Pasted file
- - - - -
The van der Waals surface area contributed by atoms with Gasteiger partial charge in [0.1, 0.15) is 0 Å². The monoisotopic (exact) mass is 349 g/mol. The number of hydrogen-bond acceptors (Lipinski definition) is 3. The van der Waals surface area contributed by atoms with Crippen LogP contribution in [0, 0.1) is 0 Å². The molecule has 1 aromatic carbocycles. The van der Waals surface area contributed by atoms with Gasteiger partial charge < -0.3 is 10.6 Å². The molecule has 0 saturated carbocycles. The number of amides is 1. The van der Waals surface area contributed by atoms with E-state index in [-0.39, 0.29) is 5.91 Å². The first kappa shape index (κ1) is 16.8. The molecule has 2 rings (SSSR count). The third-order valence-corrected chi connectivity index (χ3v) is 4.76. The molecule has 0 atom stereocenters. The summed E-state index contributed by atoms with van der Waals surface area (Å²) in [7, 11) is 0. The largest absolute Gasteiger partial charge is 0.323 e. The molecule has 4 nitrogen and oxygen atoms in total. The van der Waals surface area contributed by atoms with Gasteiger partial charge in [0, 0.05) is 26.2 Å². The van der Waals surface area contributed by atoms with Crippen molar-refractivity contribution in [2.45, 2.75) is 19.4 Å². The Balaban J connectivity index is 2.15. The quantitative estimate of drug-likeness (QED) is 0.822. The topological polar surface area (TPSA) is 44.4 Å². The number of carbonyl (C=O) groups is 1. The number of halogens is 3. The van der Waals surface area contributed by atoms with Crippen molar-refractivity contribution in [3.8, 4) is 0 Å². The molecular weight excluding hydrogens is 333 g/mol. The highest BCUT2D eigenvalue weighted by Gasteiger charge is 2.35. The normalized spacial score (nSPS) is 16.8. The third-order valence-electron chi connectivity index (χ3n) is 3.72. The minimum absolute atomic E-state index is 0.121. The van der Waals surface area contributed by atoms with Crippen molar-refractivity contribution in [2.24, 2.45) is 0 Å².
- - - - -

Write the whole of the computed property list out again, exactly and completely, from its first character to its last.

The van der Waals surface area contributed by atoms with Gasteiger partial charge in [0.1, 0.15) is 0 Å². The monoisotopic (exact) mass is 349 g/mol. The number of hydrogen-bond acceptors (Lipinski definition) is 3. The van der Waals surface area contributed by atoms with Crippen LogP contribution in [0, 0.1) is 0 Å². The molecule has 1 aromatic carbocycles. The van der Waals surface area contributed by atoms with Gasteiger partial charge < -0.3 is 10.6 Å². The molecule has 0 saturated carbocycles. The number of amides is 1. The van der Waals surface area contributed by atoms with E-state index in [-0.39, 0.29) is 5.91 Å². The first kappa shape index (κ1) is 16.8. The molecule has 2 rings (SSSR count). The third-order valence-corrected chi connectivity index (χ3v) is 4.76. The molecule has 0 atom stereocenters. The summed E-state index contributed by atoms with van der Waals surface area (Å²) in [7, 11) is 0. The largest absolute Gasteiger partial charge is 0.323 e. The molecule has 4 nitrogen and oxygen atoms in total. The van der Waals surface area contributed by atoms with Gasteiger partial charge in [0, 0.05) is 26.2 Å². The van der Waals surface area contributed by atoms with Crippen molar-refractivity contribution in [2.45, 2.75) is 19.4 Å². The Balaban J connectivity index is 2.15. The quantitative estimate of drug-likeness (QED) is 0.822. The topological polar surface area (TPSA) is 44.4 Å². The number of carbonyl (C=O) groups is 1. The number of halogens is 3. The van der Waals surface area contributed by atoms with Crippen molar-refractivity contribution in [3.8, 4) is 0 Å². The molecular weight excluding hydrogens is 333 g/mol. The highest BCUT2D eigenvalue weighted by Gasteiger charge is 2.35. The normalized spacial score (nSPS) is 16.8. The third-order valence-electron chi connectivity index (χ3n) is 3.72. The minimum absolute atomic E-state index is 0.121. The van der Waals surface area contributed by atoms with Crippen molar-refractivity contribution in [2.24, 2.45) is 0 Å².